GZERO Media logo

Hard Numbers: Khashoggi murder trial tries...no one, Australia closes major border, American pride plummets, Putin's votes questioned

Hard Numbers: Khashoggi murder trial tries...no one, Australia closes major border, American pride plummets, Putin's votes questioned

0: The trial in the 2018 killing of Saudi journalist Jamal Khashoggi opened in a Turkish court on Friday, but 0 of the 20 Saudi agents accused of the gruesome murder were actually in the courtroom. Saudi Arabia says its own closed-door trial over the slaying was sufficient, and has so far refused to extradite the suspects to Turkey, where Khashoggi was killed.


100: The border between Victoria and New South Wales, Australia's two most populous states, will close indefinitely for the first time in more than 100 years after Melbourne, Victoria's capital, saw a spike in COVID-19 cases. New daily cases throughout Australia have recently risen above 100, after staying in the single digits throughout most of June.

17: Amid a pandemic, recession, and ongoing protests against racial inequality, Americans aren't feeling so great about their country: just 17 percent of those in a new Pew survey say they feel "proud" of the direction the country is headed. That's down 14 points since April, when the same question was last posed.

22 million: A prominent Russian data scientist says there was an "unprecedented" level of voter fraud during the country's recent constitutional referendum, which gave Vladimir Putin a mandate to serve two more six-year terms when his presidency ends in 2024. Statistical evidence suggests that around 22 million ballots out of a total 88 million may have been cast fraudulently.

Meet Alessandra Cominetti, a recipient of MIT Technology Review Magazine's Innovators Under 35 award. As a lab technician at Eni's Research Centre for Renewable Energy in Novara, Alessandra has devoted her career to finding new solutions and materials to optimize solar energy. Much like the serendipitous encounter that resulted in her employment, her eagerness and willingness to try new things allowed her to stumble upon a material for the creation of portable solar panels.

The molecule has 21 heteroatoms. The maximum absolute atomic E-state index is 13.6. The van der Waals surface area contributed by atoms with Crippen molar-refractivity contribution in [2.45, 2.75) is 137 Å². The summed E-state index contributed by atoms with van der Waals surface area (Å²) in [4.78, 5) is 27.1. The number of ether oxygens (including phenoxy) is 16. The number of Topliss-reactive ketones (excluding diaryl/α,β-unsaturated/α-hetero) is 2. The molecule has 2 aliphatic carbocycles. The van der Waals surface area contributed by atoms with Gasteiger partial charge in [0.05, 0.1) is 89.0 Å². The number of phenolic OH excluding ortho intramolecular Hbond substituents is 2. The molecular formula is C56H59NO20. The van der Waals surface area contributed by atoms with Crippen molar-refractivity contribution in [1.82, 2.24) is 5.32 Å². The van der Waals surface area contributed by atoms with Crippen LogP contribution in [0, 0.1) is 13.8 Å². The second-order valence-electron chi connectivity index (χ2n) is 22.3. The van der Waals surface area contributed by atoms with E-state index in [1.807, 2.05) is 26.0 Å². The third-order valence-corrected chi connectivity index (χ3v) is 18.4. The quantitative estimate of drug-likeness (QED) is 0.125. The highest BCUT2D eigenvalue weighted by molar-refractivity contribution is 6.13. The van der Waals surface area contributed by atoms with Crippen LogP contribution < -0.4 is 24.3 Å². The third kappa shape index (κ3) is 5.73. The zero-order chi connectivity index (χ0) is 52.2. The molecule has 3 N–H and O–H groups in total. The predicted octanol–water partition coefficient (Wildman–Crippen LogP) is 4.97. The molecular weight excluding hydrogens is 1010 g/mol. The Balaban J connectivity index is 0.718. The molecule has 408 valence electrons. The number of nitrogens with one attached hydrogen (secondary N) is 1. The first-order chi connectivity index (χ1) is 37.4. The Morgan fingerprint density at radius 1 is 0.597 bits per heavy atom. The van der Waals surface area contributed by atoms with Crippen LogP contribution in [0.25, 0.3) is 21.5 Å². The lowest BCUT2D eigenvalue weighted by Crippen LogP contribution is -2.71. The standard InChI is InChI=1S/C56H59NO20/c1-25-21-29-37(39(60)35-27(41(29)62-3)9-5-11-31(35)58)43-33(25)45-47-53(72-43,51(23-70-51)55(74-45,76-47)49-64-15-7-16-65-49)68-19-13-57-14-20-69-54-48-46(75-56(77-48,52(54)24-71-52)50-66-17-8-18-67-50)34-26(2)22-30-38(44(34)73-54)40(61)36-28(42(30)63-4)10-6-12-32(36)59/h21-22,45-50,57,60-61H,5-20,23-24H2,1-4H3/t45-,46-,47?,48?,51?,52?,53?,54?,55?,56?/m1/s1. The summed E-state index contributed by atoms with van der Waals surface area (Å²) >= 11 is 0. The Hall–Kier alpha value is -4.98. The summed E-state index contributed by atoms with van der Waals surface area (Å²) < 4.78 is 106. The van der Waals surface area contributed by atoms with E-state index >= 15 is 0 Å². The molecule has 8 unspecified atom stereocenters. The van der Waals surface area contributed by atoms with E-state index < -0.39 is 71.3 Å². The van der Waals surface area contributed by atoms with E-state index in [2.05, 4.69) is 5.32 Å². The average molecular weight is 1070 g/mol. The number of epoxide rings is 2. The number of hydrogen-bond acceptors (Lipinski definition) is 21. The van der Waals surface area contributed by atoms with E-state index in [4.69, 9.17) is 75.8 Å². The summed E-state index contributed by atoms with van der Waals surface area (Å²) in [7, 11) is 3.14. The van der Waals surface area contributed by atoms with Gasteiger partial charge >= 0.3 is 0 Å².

Watch her remarkable story on the latest episode of Faces of Eni.

"If [the election] is very close and it ends up in the courts, that kind of protracted situation I think will lead many Americans to believe that it was an unfair election." Rick Hasen, election law expert and author of Election Meltdown, lays out some of the worst-case scenarios for Election Day, ranging from unprecedented voter suppression to dirty tricks by foreign actors. The conversation was part of the latest episode of GZERO World with Ian Bremmer. The episode begins airing nationally in the US on public television this Friday, October 30. Check local listings.

Carl Bildt, former Prime Minister and Foreign Minister of Sweden, shares his perspective on Europe In 60 Seconds:

With COVID increasing in France, Germany, Spain, and elsewhere, has Europe lost control of the pandemic?

Well, I wouldn't say lost control, but clearly it is a very worrying situation. With COVID increasing virtually everywhere, we see a new wave of semi-lockdowns... it's not as bad as it was in the spring... with the hope of being able to contain the surge during the month of November. Let's wait and see.

More Show less

An extended conversation with Anne-Marie Slaughter, a former top State Department official under President Obama and the CEO of the think tank New America. Slaughter spoke with Ian Bremmer about how a "President Biden" could reshape US foreign policy.


Listen: The end is nigh! With just days to go (hours, really) until voting concludes for the 2020 US election, many Americans are losing sleep over the various ways that things could go wrong on Election Day and in the days and weeks to follow (it may be time to retire that term "Election Day," given that most states won't finish their ballot counting on November 3rd). Ian Bremmer takes those fears head-on with election law expert Rick Hasen. They talk about how voter suppression, administrative incompetence, and/or dirty tricks by foreign actors could affect this year's election.

UNGA banner

GZEROMEDIA

Subscribe to GZERO Media's Newsletter: Signal